This book (yes, a book) was written by Ethel Howard, an English governess. She had previously been the tutor for the children of Kaiser Wilhelm II, and this book tells her tale of teaching the four sons of the royal Shimazu family from 1901 to 1908.
It's a fascinating glimpse into a very different world. A world that was, itself, changing rapidly. At first she describes the difficulty in communicating to the staff of the household since – apart from her students – no one spoke much English. But in time she starts to settle in and writes about her students, her arguments with their other teachers, and about Japan in general.
It's written with much detail and is often very funny, in a dry British humour kind of way. One tale tells how the princes brought back some Eau d'Cologne from a trip abroad and gave them to the ladies of the household as a gift. A few days later, the princes received a note from the ladies asking how much they were supposed to drink, since it effected their heads! And for those who think the fashion for walking with the toes turned inwards is a new thing, it seems that it's been with us for over a hundred years:
"At first it was a mystery to me why the children had such terribly turned-in feet. I did not know at the time that it was an old-fashioned necessity of the polite world for the feet of a Japanese nobleman to take this position. It tired me more than any other work at the beginning to break the boys of this habit; but it did not take long, for in this, as in everything else, they adapted themselves with marvellous rapidity. It became a second habit to say every few minutes, "Turn your feet out," so much so, that one day, when very over-tired and distraite, I made the same remark to the German Ambassador, Count d'Arco Valley, who, for some absurd reason, happened to sit with his feet turned in when visiting us!"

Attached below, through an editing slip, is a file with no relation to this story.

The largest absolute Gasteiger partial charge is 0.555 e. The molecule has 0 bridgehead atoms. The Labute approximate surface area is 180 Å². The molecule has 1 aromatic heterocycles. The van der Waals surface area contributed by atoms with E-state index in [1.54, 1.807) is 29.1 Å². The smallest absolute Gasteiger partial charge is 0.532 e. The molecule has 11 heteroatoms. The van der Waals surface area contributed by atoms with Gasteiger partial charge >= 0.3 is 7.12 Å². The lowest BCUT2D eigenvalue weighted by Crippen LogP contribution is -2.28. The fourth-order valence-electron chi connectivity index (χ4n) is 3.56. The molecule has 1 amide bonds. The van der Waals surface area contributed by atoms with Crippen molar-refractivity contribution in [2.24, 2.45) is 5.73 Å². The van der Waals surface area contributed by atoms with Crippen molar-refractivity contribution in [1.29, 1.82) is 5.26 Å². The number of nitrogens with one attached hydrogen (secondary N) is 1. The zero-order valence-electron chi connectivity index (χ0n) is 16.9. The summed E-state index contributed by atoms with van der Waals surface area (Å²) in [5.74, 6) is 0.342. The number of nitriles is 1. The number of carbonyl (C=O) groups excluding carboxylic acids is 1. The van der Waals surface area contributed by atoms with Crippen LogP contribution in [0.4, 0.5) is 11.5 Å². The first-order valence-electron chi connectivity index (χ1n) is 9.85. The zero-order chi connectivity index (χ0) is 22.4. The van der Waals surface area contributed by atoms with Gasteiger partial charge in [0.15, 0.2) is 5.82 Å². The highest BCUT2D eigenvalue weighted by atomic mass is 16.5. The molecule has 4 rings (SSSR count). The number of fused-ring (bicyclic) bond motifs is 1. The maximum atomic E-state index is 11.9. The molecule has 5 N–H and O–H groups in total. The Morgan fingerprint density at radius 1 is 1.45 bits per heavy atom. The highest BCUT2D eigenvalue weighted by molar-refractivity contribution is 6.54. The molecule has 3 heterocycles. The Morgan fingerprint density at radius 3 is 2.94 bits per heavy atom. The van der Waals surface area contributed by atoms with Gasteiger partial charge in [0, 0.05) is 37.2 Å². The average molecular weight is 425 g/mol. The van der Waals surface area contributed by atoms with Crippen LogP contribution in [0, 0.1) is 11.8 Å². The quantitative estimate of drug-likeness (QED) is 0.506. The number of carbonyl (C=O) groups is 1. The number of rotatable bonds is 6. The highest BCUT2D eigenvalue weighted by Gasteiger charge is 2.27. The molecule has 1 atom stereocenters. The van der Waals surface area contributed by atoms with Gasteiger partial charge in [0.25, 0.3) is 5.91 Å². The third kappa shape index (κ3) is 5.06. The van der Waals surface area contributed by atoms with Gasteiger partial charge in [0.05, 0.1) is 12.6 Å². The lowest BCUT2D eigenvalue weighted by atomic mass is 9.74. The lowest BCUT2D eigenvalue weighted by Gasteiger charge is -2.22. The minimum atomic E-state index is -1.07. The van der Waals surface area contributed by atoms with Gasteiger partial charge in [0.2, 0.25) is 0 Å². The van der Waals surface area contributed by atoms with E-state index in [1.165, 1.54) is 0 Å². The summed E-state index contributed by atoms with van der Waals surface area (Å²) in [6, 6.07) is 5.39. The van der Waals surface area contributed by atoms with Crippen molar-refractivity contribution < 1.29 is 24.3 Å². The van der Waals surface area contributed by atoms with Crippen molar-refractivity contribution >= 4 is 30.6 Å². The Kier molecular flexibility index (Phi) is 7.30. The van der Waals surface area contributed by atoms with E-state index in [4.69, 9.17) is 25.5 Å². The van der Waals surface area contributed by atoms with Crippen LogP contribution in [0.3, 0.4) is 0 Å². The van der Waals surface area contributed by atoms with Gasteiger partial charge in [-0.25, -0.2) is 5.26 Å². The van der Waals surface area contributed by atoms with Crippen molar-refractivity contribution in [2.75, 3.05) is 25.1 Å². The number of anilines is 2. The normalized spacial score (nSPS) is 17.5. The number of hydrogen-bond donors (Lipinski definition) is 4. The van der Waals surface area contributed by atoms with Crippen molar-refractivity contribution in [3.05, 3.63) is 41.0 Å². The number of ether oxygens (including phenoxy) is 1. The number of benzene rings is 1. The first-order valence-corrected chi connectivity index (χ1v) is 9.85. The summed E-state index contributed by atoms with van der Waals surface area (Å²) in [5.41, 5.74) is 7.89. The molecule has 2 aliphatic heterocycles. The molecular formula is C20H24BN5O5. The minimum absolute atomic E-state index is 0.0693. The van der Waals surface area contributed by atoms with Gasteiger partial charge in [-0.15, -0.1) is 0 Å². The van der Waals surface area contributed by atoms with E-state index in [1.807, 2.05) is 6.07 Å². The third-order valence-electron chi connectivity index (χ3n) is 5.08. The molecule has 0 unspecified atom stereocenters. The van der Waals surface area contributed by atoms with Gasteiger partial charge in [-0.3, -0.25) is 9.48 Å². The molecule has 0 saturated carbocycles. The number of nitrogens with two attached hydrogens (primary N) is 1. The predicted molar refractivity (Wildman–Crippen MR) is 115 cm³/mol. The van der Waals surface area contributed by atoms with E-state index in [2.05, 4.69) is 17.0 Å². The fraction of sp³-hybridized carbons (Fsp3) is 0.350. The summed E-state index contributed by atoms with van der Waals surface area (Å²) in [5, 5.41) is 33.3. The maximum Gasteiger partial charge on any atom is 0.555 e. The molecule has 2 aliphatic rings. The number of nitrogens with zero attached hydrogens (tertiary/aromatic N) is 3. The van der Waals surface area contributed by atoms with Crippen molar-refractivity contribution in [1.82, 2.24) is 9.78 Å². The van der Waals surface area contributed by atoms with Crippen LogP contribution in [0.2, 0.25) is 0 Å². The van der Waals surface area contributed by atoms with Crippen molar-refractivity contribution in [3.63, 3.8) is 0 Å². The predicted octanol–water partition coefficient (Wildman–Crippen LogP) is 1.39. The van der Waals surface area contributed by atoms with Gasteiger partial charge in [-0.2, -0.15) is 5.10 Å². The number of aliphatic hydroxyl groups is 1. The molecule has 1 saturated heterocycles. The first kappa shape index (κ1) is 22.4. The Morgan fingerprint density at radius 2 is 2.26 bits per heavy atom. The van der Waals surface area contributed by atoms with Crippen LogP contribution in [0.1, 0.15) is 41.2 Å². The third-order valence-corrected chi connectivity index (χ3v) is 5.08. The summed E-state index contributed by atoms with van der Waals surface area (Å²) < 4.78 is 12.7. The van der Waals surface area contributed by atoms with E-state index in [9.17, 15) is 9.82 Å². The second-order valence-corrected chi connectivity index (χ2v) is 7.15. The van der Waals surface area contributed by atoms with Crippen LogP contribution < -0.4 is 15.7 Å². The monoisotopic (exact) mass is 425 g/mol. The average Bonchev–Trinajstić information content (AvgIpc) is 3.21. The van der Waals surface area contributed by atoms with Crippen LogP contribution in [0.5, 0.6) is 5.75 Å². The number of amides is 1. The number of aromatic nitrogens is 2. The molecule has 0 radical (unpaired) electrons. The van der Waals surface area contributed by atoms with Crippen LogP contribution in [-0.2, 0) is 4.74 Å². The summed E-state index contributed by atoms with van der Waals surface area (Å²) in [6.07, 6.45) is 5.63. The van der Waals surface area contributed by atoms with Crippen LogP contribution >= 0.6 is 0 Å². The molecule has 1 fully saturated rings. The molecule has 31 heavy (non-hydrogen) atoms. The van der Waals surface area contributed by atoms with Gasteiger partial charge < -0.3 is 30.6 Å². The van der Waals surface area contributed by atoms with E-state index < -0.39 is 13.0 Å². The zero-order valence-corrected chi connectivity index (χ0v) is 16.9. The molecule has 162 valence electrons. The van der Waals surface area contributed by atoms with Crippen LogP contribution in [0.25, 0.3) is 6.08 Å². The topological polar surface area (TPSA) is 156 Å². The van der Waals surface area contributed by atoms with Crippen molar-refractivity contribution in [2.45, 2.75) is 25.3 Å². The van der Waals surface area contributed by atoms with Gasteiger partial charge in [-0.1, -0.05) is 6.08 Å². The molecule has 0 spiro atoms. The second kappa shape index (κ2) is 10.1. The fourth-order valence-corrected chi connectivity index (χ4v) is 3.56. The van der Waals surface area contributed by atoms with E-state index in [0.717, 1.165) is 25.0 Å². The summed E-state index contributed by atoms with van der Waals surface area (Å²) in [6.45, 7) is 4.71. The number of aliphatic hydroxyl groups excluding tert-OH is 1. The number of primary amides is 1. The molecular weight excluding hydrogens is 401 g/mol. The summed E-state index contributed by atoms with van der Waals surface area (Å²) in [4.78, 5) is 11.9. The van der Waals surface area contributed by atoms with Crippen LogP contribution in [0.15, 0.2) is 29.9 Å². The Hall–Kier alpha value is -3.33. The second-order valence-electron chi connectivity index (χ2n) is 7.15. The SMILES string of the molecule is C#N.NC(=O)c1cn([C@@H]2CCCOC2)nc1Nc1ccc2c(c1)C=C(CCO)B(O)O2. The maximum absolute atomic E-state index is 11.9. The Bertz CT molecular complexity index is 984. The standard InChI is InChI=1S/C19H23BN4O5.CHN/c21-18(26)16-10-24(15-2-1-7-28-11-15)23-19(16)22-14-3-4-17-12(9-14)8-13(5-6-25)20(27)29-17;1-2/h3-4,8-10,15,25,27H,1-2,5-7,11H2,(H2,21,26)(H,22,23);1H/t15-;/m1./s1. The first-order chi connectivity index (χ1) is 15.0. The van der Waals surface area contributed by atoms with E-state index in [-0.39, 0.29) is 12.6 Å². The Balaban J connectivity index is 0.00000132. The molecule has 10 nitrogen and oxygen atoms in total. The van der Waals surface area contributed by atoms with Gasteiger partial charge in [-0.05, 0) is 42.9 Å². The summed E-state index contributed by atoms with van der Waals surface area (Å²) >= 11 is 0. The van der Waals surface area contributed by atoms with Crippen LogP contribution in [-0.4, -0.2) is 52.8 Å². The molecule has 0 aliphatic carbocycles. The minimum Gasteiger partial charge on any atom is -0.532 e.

The pdf version also has some nice photos of Japan and Japanese people from that era. In short, this is a glorious time capsule from Meiji era Japan. So if there are any Japanese TV producers who need ideas for the next Taiga drama, it wouldn't hurt to take a look at this.